Statoil moves into new troubled waters
Only few months after it announced its partnership agreement with Rosneft, the Norwegian oil major starts preparing for the exploration of some of Russia’s most complex Arctic waters.
As the company’s troublesome involvement in the Shtokman project comes to a halt, the establishment of four joint ventures with Rosneft marks the start of a new era in the Norwegian company’s Russian engagement.
The agreements signed by Statoil CEO Helge Lund and Rosneft’s Igor Sechin at the ONS conference last week includes the exploration of four major hydrocarbon structures, the Perseevky field in the Barents Sea and the Kashevarovsky, Lisyansky and Magadan 1 in the Sea of Okhotsk.
The agreements follow up the partnership deal announced in early May this year.
Statoil will have a 33,33 percent stake in all the joint ventures and take on all costs for exploration. According to newspaper Kommersant, the price tag for Norwegian part of the deal will be up to $950 million, most of which will be spent in the Okhotsk projects. The four offshore structures hold total resources estimated to about 3.3 million tons of oil equivalents.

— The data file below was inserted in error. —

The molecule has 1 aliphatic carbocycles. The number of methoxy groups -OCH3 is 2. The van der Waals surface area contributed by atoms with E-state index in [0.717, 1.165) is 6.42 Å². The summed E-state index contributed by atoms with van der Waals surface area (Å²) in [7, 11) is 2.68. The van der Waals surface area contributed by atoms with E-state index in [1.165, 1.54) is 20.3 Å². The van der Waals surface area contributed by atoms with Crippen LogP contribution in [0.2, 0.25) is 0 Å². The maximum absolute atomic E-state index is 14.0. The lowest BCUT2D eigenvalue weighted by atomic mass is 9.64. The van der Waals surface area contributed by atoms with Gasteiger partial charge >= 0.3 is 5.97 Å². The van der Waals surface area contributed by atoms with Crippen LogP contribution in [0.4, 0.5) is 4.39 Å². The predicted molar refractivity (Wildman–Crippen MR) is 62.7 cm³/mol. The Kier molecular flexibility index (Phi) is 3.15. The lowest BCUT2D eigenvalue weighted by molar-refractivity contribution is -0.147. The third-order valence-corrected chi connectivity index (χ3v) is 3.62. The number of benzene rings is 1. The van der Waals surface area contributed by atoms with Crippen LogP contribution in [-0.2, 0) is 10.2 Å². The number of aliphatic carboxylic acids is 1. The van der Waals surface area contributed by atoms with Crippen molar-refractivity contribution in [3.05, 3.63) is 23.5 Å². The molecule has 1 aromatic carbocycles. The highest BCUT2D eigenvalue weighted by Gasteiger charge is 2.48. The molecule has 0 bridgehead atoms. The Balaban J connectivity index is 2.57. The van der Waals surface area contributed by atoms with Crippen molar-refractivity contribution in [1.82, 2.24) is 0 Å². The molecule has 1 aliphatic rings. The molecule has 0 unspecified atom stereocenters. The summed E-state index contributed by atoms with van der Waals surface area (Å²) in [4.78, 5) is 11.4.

Speaking at the ONS conference, Rosneft leader Igor Sechin stressed that “the pace at which this agreement with Statoil is being implemented instills us with confidence and means we can say that all of the companies' obligations within the joint venture will be fulfilled on time and in strict compliance with environmental regulations”.
Rosneft has a similar high pace in its cooperation with Eni and ExxonMobil. Agreements on the establishment of joint ventures with Eni were signed on 21 June. In the Kara Sea, Rosneft and ExxonMobil are already about to announce tenders on the construction of vessels and drilling facilities.
However, the Rosneft-Statoil partnership might ultimately prove even more complicated that Rosneft’s partnerships with ENI and ExxonMobil. Russian experts argue to Kommersant that the Okhotsk waters are more complex that the waters in both the Barents Sea and the Kara Sea.
And in the Barents Sea, Statoil will have to battle with the ice at the Perseevsky field, a structure which stretches into extreme parts of the Arctic ocean.